(This story has been corrected to note that Honda is trimming production of just two of the four models being built on the Marysville line.)
Honda is slashing production of the Accord and Civic models at its flagship U.S. assembly plant in Marysville, Ohio, a move that reflects the continuing slide in American passenger car sales.
The cutback comes as other manufacturers trim their own passenger car output, General Motors closing three of its North American assembly plants and dropping entirely a half-dozen models.
Honda’s decision to drop one of the two shifts currently producing Accord in Marysville stands in contrast to what rival Toyota has done. That largest of the Japanese automakers has actually scored a 6% increase in sales of its own midsize sedan, the Toyota Camry, so far this year. But to do that, the carmaker has engaged in aggressive discounting.
“Basically, we have been trying not to get caught up in a price-cutting race,” Seiji Kuraishi, Honda’s chief operating officer, told the r Street Journal.
Four other models are produced on the Marysville line, including the Honda Civic and CR-V, and the Acura ILX and TLX. Only Accord and Civic will see production cuts as the line is slowed.
The cuts, nonetheless, reflect the transformation of the U.S. automotive market. Once dominated by sedans, especially midsize models, light trucks – primarily SUVs and CUVs — now make up two-thirds of all new vehicle sales.
The Accord, which was long one of the country’s top-selling nameplates, has rapidly lost ground, despite strong reviews for the newest version of the sedan, launched for the 2018 model-year. Demand was off 3.1% in July and has tumbled 5.9% for the current calendar-year. In contrast, Honda’s long-popular CR-V crossover gained 2.5% in sales last month.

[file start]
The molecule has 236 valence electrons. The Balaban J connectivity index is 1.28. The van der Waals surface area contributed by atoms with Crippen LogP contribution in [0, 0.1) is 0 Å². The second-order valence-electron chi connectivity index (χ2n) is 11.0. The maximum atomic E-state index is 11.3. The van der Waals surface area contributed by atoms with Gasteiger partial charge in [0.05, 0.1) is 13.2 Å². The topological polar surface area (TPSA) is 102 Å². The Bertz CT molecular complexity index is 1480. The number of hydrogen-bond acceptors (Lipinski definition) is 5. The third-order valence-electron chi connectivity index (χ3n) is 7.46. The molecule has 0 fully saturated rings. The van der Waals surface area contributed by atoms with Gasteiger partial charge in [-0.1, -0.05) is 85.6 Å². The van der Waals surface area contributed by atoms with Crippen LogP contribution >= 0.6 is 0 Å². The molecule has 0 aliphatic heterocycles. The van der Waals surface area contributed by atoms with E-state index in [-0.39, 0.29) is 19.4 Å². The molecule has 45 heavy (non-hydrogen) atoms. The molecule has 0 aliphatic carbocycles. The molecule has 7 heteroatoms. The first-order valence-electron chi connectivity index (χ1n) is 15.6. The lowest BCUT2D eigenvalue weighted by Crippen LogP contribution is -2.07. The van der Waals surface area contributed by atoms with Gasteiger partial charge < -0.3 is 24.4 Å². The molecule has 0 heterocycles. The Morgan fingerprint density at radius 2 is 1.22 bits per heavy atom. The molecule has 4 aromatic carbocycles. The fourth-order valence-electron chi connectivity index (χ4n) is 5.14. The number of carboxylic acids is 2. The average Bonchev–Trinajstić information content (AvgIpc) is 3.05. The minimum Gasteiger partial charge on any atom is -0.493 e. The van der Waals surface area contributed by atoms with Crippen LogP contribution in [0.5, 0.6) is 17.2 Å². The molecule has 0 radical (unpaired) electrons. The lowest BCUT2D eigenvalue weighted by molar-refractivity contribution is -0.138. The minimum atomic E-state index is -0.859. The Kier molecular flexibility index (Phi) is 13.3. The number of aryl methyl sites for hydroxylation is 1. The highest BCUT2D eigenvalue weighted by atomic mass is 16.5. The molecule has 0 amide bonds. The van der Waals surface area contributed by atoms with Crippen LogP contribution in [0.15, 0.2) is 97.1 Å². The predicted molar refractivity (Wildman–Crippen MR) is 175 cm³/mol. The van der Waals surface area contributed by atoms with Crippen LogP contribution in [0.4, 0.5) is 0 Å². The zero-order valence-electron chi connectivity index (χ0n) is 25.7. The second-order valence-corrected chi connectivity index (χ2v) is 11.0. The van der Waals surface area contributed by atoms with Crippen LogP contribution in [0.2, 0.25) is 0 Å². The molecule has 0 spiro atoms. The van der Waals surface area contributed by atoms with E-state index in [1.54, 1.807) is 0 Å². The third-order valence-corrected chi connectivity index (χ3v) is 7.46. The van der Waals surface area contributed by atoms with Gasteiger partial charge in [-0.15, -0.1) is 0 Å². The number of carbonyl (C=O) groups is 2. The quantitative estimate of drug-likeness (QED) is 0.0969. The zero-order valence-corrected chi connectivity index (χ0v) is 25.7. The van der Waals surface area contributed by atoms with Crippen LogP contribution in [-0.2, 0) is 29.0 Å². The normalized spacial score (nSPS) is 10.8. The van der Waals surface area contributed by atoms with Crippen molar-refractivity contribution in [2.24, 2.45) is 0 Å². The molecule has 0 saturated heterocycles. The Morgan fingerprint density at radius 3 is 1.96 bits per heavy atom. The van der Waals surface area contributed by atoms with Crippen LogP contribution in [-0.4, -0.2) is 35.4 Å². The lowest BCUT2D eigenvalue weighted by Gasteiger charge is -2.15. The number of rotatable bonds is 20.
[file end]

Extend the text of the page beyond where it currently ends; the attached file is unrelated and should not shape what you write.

Honda has been able to pick up some ground with its compact Civic line-up of coupes, hatchbacks and sedans, but the overall weakness of its passenger car line-up has helped drive the brand as a whole 1% into negative territory for the first seven months of 2019.
And that downturn has one of the key reasons why Honda reported global earnings during the April-June quarter of just 172.3 billion yen net profit, or $1.6 billion, down from 244.3 billion yen a year earlier. In sharp contract, Toyota reported earnings of 682.9 billion yen, or $6.4 billion, up from 657.3 billion yen a year earlier.
Toyota has moved more rapidly than Honda to shift to a truck-heavy line-up. And it has been aggressive in building demand for its SUVs and CUVs. The RAV4 – a direct competitor to Honda’s CR-V – last year toppled the Camry as the top-selling Toyota. The RAV4 is now the fourth best-selling model in the U.S. market.
But Honda’s problems are far from unique. GM kicked off a firestorm last November when it announced to drop passenger car models like the Chevrolet Cruze and Impala, and close those three assembly plants. It last week also shut down a transmission plant in the Detroit suburb of Warren. Rival Ford is phasing out all U.S. passenger car models save for the long-lived and still popular Mustang. Toyota has hinted it may cut back some passenger car offerings, as well.
Honda has hung on tight after dropping some sluggish-selling models earlier in the decade, but passenger cars continue to account for about 50% of its American sales. It is hoping to bring that share more into alignment with market demands, among other things launching the all-new Pilot SUV this year.
But, for now, it will pull back on production of Accord and those other models in Marysville, the first Japanese-owned passenger car plant in the U.S. market.